Mayor vetos committee nomination bill

Re-vote on nomination bill postponed until next month

Pat Fribis

Pat Fribis

By Lucas Irizarry, Staff Reporter

The Sunset Hills Board of Aldermen saw a rare mayoral veto of a committee nomination ordinance Aug. 9.

The ordinance allows the mayor and aldermen to nominate members to city committees — currently only the mayor has that authority. It applies to all committees except parks and rec and planning.

The board voted 5-3 to approve the ordinance with Ward 2 Alderman Christine Lieber, Ward 3 Aldermen Cathy Friedmann and Randy Epperson and Ward 4 Aldermen Lindsay Hof and Fred Daues voting for the ordinance, and Ward 1 Aldermen Brian Fernandez and Ann McMunn and Ward 2 Alderman Casey Wong voting against.

The vote prompted Mayor Pat Fribis to use her mayoral veto against the ordinance, returning the bill to the board with written objections. 

“Bill 13 is a proposed ordinance designed in part to undo the last election for mayor of Sunset Hills. The voting residents elected one mayor to be their mayor between the two candidates,” Fribis said, reading her objections aloud. “The proposed ordinance seeks to change the purposeful outcome of the election achieved by a majority of the voting residents by taking powers from a duly elected mayor and giving them to the board.”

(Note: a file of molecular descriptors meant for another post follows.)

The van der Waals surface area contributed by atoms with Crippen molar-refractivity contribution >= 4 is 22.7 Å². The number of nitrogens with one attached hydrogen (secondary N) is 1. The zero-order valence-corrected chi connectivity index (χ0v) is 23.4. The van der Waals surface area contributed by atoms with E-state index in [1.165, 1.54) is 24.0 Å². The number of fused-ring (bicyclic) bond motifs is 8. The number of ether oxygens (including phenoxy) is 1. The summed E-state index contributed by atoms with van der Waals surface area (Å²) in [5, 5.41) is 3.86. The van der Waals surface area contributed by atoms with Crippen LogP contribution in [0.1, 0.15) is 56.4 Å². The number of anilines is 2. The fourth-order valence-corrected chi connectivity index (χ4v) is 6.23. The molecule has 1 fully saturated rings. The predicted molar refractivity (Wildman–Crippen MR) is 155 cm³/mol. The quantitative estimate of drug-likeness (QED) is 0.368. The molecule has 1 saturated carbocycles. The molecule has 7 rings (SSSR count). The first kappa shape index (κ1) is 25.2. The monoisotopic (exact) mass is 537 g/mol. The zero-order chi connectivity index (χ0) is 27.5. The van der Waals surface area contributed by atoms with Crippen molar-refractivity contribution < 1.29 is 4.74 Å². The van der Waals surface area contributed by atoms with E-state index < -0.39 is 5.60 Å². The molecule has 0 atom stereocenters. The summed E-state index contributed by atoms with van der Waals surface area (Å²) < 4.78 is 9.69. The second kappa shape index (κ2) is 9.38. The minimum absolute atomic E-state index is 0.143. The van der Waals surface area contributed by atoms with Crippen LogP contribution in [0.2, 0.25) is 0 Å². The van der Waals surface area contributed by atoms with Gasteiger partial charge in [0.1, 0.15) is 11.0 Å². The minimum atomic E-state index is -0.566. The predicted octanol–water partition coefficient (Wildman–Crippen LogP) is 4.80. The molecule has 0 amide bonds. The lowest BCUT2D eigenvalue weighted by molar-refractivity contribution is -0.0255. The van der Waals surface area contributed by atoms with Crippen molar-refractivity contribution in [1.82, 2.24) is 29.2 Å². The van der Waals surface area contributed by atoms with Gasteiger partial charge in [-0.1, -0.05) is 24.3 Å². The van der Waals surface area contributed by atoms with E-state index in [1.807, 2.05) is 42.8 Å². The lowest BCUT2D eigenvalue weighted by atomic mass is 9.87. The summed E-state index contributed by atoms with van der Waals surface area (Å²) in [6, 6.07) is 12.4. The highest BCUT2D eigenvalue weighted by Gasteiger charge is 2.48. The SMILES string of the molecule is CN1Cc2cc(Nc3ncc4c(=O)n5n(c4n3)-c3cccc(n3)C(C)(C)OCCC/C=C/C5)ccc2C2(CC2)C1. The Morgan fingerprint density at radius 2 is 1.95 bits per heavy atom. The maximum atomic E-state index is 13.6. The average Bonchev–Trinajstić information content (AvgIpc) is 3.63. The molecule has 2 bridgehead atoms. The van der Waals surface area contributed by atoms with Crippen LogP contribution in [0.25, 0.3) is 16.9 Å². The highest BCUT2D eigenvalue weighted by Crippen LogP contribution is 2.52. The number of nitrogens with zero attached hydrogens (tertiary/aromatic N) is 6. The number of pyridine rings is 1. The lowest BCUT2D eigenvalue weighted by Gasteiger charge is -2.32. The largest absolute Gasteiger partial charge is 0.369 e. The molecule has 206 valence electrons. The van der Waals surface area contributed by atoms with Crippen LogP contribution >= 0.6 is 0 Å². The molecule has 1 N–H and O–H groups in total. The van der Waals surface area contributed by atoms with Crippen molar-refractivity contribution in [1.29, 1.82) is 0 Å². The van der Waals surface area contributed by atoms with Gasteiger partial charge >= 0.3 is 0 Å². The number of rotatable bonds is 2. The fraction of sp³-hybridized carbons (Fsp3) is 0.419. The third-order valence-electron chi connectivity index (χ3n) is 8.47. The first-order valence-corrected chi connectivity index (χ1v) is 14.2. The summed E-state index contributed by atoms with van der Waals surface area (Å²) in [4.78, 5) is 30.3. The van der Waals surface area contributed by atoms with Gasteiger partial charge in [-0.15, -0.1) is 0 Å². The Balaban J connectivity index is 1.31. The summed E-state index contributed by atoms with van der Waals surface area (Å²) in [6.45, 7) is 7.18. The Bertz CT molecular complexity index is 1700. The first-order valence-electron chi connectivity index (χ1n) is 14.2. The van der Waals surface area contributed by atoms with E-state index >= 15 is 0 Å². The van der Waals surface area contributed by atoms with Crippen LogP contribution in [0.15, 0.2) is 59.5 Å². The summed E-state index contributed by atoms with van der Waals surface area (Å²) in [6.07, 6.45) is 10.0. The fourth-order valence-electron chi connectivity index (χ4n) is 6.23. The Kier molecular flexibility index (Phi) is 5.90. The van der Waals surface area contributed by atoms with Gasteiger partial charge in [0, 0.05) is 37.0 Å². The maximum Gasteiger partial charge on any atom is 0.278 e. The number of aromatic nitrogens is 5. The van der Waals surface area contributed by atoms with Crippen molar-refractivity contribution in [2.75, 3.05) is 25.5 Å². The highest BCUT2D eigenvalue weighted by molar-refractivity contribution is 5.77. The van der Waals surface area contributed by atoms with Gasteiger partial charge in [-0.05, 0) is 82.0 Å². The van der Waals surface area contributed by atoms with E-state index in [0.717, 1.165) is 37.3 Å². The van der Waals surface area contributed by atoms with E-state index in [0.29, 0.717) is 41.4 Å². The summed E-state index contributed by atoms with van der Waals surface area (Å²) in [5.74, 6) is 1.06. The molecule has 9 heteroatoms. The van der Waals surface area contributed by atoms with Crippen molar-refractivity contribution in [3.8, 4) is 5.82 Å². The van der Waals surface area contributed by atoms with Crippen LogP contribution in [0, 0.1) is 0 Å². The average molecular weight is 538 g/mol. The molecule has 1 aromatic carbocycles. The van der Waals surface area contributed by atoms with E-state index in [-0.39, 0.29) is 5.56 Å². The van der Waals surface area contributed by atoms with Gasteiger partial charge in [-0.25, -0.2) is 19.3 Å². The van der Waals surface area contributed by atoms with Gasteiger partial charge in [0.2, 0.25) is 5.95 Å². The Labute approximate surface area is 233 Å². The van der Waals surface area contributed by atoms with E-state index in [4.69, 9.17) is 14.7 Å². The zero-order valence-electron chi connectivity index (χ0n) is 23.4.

Fribis’ statement went on to reference the checks and balances that are placed within American government and a “proverbial slippery slope towards … the consequences of authoritarianism.”

Daues was the first to respond to the mayor’s veto. Daues said he does not take the change lightly, but he believes the city would function best with the “most amount of residents having the opportunity to serve the city.”

“Our commissions as a litmus test of who supported who, although it seems to be our tradition, to me does not pass the test of equal opportunity,” Daues said. “With a contest for mayor decided 55 (percent) to 45 (percent), should the 45 percent be denied the opportunity to serve or, even worse, be removed? This vote is not anything but trying to offer the most amount of residents opportunities to serve.”

Epperson also referenced the mayor’s past comments about not wanting to pick non-supporters for commissions. He said aldermen have talked to Fribis since the July meeting and “reached agreements” about potential nominees, but there was no list prepared for this meeting. He said the lack of ability to fill some of these vacancies is a continuous issue and why the board passed the measure.

Wong, one of the ordinance’s nay-sayers, said it’s important the mayor solely have this power for the sake of checks and balances. He said the appointments and government in general are not a meritocracy, so he doesn’t fault Fribis for her comments about the nominations.

“I think we’re deluding ourselves if we think these appointments should be merit-based,” Wong said. “American democracy is largely an educated popularity contest. It was an awesome contest between two worthy candidates. I think there have been a lot of unjust political jabs taken at the mayor because of the remaining appointments.”

McMunn, one of the aldermen who met with the mayor regarding new appointments, said she was disappointed to not see a list of appointments at the meeting, and she “wasn’t sure she was given the honest information” regarding some of them.

“I’m really torn on this. I believe in checks and balances, I believe in following procedure and we really haven’t followed procedures,” McMunn said.

McMunn requested the re-vote — which requires six yes votes — be postponed until the next meeting. The board voted to hold the vote until September, giving proponents time to attempt to turn one vote.